Friday, October 17, 2008

Guide For The Novice Master Of Ceremonies

At a wedding, a planned schedule for toasts and speeches, orchestrated by the master of ceremonies (MC or emcee), lends a certain agreeable formality to the proceedings. Contrary to what you might fear, however, the MC doesn't have to be the entertainment; he or she merely has to direct the entertainment.

Being an MC usually involves two main functions:
the first is to make sure the "formal" part of the event runs smoothly, which includes introducing each speaker; the second, especially if you are also the best man, is to give a speech.

The popular MC lives by the words "short and sweet." As a general rule, brevity and sincerity should guide the nervous or inexperienced. Most MCs take no longer than two to three minutes to introduce each part of the program.

Collect background information
The more you know in advance, the more confident you'll be. Talk to the bride, groom, their best friends, their families: they'll supply the stories you'll relate throughout the reception. Jot down any and all ideas on paper. Also find out all you can about the wedding:

The guests:
How many guests? Are they mainly students? Middle-aged business people? Seniors? Close relatives? Will children be present?

The schedule:
How many toasts will be given and when? In what order and by whom? What relationship do these people have to the bridal couple? When and for how long will you be expected to speak?

The set-up:
Will you be speaking from a platform or the head table? Will you have a podium? A microphone? Where will the guests be seated?

Your speech
Begin by introducing yourself, then tell the audience the reason they are all gathered together - to celebrate a wedding, of course! - then explain that it's your job to guide them through the program. Now give the guests the information they need to feel comfortable (e.g., the bar will be open from 5:00 to 6:00, closed during the meal and presentations, then open again until midnight). If you have a lot of information to give them, intersperse illustrations and anecdotes with the dry facts.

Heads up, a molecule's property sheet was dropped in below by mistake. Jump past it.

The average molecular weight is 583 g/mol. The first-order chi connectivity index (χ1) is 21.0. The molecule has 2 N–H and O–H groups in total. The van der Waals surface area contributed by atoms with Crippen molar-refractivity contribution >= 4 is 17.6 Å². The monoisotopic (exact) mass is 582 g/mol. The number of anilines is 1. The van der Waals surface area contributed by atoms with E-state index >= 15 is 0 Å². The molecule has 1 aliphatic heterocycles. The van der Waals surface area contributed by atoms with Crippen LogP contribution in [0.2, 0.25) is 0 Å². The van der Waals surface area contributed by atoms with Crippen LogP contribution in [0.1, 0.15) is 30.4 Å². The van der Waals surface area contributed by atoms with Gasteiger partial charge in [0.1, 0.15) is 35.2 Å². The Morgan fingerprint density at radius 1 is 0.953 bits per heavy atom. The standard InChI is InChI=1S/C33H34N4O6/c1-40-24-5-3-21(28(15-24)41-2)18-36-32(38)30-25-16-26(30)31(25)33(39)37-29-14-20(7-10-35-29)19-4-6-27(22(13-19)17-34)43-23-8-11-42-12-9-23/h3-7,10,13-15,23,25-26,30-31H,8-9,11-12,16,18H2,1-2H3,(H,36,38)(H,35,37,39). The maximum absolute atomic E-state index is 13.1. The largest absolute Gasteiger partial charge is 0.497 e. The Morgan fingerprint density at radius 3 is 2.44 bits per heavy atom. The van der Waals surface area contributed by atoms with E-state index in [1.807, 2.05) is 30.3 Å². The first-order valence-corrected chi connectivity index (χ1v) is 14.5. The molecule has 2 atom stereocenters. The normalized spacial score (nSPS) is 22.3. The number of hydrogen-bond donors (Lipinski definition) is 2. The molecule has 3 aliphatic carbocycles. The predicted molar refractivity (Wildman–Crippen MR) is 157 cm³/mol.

There are three rules to remember when telling stories and jokes: timing, taste, and tact. Some embellishment is good, but a story that runs on for more than three minutes is too long. Jokes and stories must be in good taste; what the soccer team having a brew in a bar may consider acceptable might not go down so well here. (This is why it's important to know your audience.) Does your joke or story go beyond gently poking fun and end up hurting someone? An MC must be tactful.

Come the end of the proceedings, you will have the last word. This is no time to get carried away; a short story, joke, or prediction of future marital happiness followed by a thank-you works just fine.

Once you've decided what you're going to say, reduce the speech to point-form notes on cue cards. These cards will remind you of what comes when; you won't be reading aloud from your notes.

Practice your stories until you feel comfortable and confident. Aim for a conversational tone. Listen for "ums" and "aahs," replacing them with pauses which can actually add dramatic impact or signal a change to a new point. A pause can also allow you to take a deep breath and gather your thoughts.

Before you can begin to speak, you must politely interrupt the guests' conversations and prepare them to listen. Pausing when you first reach the podium is a good way to fix their attention on you. If that doesn't work, try clearing your throat or tapping your finger on the microphone.

Be personal. Your speech should sound like a relaxed conversation between friends (at a dinner party, not in the locker room). Pitch, rate, and volume are the tools that will make it come alive. Your voice should rise with questions, or bubble with laughter when you tell a funny story. Speed up your delivery to show excitement; slow down to make a more serious point. Speak quietly sometimes to make the audience listen more intently. Whatever you do, look as though you're enjoying yourself!

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